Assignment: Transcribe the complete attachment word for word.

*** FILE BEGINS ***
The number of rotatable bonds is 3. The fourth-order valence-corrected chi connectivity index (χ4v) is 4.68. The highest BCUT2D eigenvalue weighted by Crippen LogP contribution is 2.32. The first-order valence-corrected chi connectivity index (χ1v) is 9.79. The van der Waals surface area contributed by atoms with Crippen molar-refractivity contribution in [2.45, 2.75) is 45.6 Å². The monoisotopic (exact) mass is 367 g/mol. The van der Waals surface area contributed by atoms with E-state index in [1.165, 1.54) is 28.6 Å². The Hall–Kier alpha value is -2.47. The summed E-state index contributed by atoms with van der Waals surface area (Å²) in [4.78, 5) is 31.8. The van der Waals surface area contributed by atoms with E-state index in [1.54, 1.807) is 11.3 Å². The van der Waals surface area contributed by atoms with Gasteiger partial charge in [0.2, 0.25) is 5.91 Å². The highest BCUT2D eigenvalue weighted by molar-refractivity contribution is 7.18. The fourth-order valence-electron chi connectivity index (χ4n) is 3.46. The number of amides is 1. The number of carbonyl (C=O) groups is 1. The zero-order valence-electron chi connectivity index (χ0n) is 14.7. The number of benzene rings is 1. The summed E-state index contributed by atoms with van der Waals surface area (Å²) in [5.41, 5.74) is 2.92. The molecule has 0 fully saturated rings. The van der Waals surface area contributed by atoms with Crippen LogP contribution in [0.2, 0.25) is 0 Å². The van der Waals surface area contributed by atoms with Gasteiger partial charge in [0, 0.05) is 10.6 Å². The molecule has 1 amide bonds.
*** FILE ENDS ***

The number of rotatable bonds is 3. The fourth-order valence-corrected chi connectivity index (χ4v) is 4.68. The highest BCUT2D eigenvalue weighted by Crippen LogP contribution is 2.32. The first-order valence-corrected chi connectivity index (χ1v) is 9.79. The van der Waals surface area contributed by atoms with Crippen molar-refractivity contribution in [2.45, 2.75) is 45.6 Å². The monoisotopic (exact) mass is 367 g/mol. The van der Waals surface area contributed by atoms with E-state index in [1.165, 1.54) is 28.6 Å². The Hall–Kier alpha value is -2.47. The summed E-state index contributed by atoms with van der Waals surface area (Å²) in [4.78, 5) is 31.8. The van der Waals surface area contributed by atoms with E-state index in [1.54, 1.807) is 11.3 Å². The van der Waals surface area contributed by atoms with Gasteiger partial charge in [0.2, 0.25) is 5.91 Å². The highest BCUT2D eigenvalue weighted by molar-refractivity contribution is 7.18. The fourth-order valence-electron chi connectivity index (χ4n) is 3.46. The number of amides is 1. The number of carbonyl (C=O) groups is 1. The zero-order valence-electron chi connectivity index (χ0n) is 14.7. The number of benzene rings is 1. The summed E-state index contributed by atoms with van der Waals surface area (Å²) in [5.41, 5.74) is 2.92. The molecule has 0 fully saturated rings. The van der Waals surface area contributed by atoms with Crippen LogP contribution in [0.2, 0.25) is 0 Å². The van der Waals surface area contributed by atoms with Gasteiger partial charge in [0, 0.05) is 10.6 Å². The molecule has 1 amide bonds.